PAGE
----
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Trump fires back at ‘corrupt’ Schiff, ‘phony’ mainstream media during fiery remarks on impeachment

Westlake Legal Group ENC2_132187607670650000-1 Trump fires back at 'corrupt' Schiff, 'phony' mainstream media during fiery remarks on impeachment fox-news/world/conflicts/ukraine fox-news/us/us-regions/southwest/texas fox-news/tech/companies/apple fox-news/politics/trump-impeachment-inquiry fox-news/politics/regulation/business fox-news/person/donald-trump fox-news/person/adam-schiff fox-news/media/fox-news-flash fox-news/media fox-news/entertainment/media fox news fnc/politics fnc Charles Creitz article 569e66d8-5590-5187-9e0a-6685bedcc426

President Trump slammed Rep. Adam Schiff, D-Calif., as “shifty” and a “corrupt politician” Thursday in response to the latest developments in the impeachment inquiry hearings on Capitol Hill.

The president was touring an Apple plant in Austin, Texas with company CEO Tim Cook and others when he was asked about the hearings back in Washington. He responded by attacking the media and House Democratic leadership, reminding reporters of a parody account of the president’s call with Ukraine’s leader that Schiff shared before Congress in September.

“Nancy Pelosi has done a terrible job as Speaker [of the House]. There’s never been a speaker that’s done so little, and she’s totally incompetent,” Trump said. “And shifty Schiff, he stands up and he tells lies all day long … We have no due process.”

TRUMP IMPEACHMENT HEARINGS: LIVE UPDATES FROM DAY FOUR

Trump also called out what he said were incorrect and conflicting reports of his discussion with Ambassador to the European Union Gordon Sondland — Schiff’s first witness of the day Wednesday — about the Ukraine matter.

“He [Sondland] asked me what should he do — I said ‘I want nothing’ — and then I repeated — ‘I want nothing. I want no quid-pro-quo. Tell the president [of Ukraine, Volodymyr Zelensky] to do the right thing,’ and then he finished off, he said, ‘this is the final word from the president of the United States’,” Trump told the assembled media before taking aim at their coverage.

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The president claimed there has been some “fair” coverage of the inquiry before going on to claim, “Not only did we win today, it’s over.”

“Some of the fair press, of which there isn’t too much, said ‘this thing is over,” Trump continued.

“We have a phony press — they’re dishonest. Most of them — we have some fine people, fine journalists and reporters,” he later said, calling several outlets, including ABC News, CNN and the Washington Post “fake papers [and] fake press” that “hurt our country.”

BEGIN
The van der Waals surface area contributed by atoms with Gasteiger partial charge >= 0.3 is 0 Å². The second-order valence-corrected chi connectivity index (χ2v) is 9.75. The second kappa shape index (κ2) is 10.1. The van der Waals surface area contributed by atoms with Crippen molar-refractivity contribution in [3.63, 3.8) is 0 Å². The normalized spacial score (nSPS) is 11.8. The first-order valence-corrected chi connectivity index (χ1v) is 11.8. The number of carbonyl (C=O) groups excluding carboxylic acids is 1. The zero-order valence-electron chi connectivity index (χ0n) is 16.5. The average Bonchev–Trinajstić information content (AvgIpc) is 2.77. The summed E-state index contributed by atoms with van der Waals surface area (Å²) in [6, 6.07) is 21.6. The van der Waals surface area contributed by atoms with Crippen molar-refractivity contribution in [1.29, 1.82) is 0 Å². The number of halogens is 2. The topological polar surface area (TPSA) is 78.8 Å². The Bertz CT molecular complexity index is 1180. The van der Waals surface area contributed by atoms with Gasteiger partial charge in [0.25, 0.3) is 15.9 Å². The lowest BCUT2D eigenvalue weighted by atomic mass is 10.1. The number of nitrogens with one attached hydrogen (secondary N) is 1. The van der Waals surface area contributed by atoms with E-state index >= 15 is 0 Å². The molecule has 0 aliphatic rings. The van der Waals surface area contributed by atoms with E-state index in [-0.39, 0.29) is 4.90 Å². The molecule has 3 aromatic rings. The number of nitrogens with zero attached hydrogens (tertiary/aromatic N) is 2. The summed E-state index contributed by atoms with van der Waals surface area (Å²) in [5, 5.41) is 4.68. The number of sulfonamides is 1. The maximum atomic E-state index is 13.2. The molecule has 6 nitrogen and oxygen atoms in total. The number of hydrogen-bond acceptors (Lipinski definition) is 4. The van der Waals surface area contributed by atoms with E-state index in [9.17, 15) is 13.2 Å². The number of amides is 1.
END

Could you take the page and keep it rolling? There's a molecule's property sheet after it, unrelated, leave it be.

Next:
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When asked about the anonymous intelligence community whistleblower, Trump claimed the individual is a “political operative” and that their account of the July 25 call with Zelensky largely became moot after he released the transcript of the conversation.

“The whistleblower’s not a whistleblower, he’s a fake.”

Questioned about any potential Biden family connection to the situation, the president responded by slamming Hunter Biden, the son of the former vice president, criticizing his 2013 discharge from the U.S. Navy.

“When you talk about corruption … All of a sudden he’s getting millions and millions of dollars from Ukraine, from China … This guy made nothing. He got thrown out of the Navy, he couldn’t get a job, and then his father becomes vice president and the press doesn’t want to report it because the press is dishonest,” Trump said.

Westlake Legal Group ENC2_132187607670650000-1 Trump fires back at 'corrupt' Schiff, 'phony' mainstream media during fiery remarks on impeachment fox-news/world/conflicts/ukraine fox-news/us/us-regions/southwest/texas fox-news/tech/companies/apple fox-news/politics/trump-impeachment-inquiry fox-news/politics/regulation/business fox-news/person/donald-trump fox-news/person/adam-schiff fox-news/media/fox-news-flash fox-news/media fox-news/entertainment/media fox news fnc/politics fnc Charles Creitz article 569e66d8-5590-5187-9e0a-6685bedcc426   Westlake Legal Group ENC2_132187607670650000-1 Trump fires back at 'corrupt' Schiff, 'phony' mainstream media during fiery remarks on impeachment fox-news/world/conflicts/ukraine fox-news/us/us-regions/southwest/texas fox-news/tech/companies/apple fox-news/politics/trump-impeachment-inquiry fox-news/politics/regulation/business fox-news/person/donald-trump fox-news/person/adam-schiff fox-news/media/fox-news-flash fox-news/media fox-news/entertainment/media fox news fnc/politics fnc Charles Creitz article 569e66d8-5590-5187-9e0a-6685bedcc426

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Smartphone security: What’s better to use a PIN, facial recognition, or your fingerprint?

Locking your phone keeps out snoops, but it’s also your first line of defense against hackers and cybercriminals out for your data and anything else they can steal.

One of their biggest targets? Your money and your credit cards. Tap or click for 3 safer ways to pay for things online other than credit cards.

So, what’s the best way to secure your phone? Is it biometrics like your fingerprint or a scan of your face? Or a traditional PIN or password?

Most people aren’t very good at creating hard-to-crack passwords, so yours might not even be effective at keeping your devices or your accounts safe. Tap or click for 5 new rules you need to use next time you’re creating a new password.

No matter which method you choose, I’ll show you the best way to make sure your phone, and everything in it, is secure. Let’s start with facial recognition.

Look at that face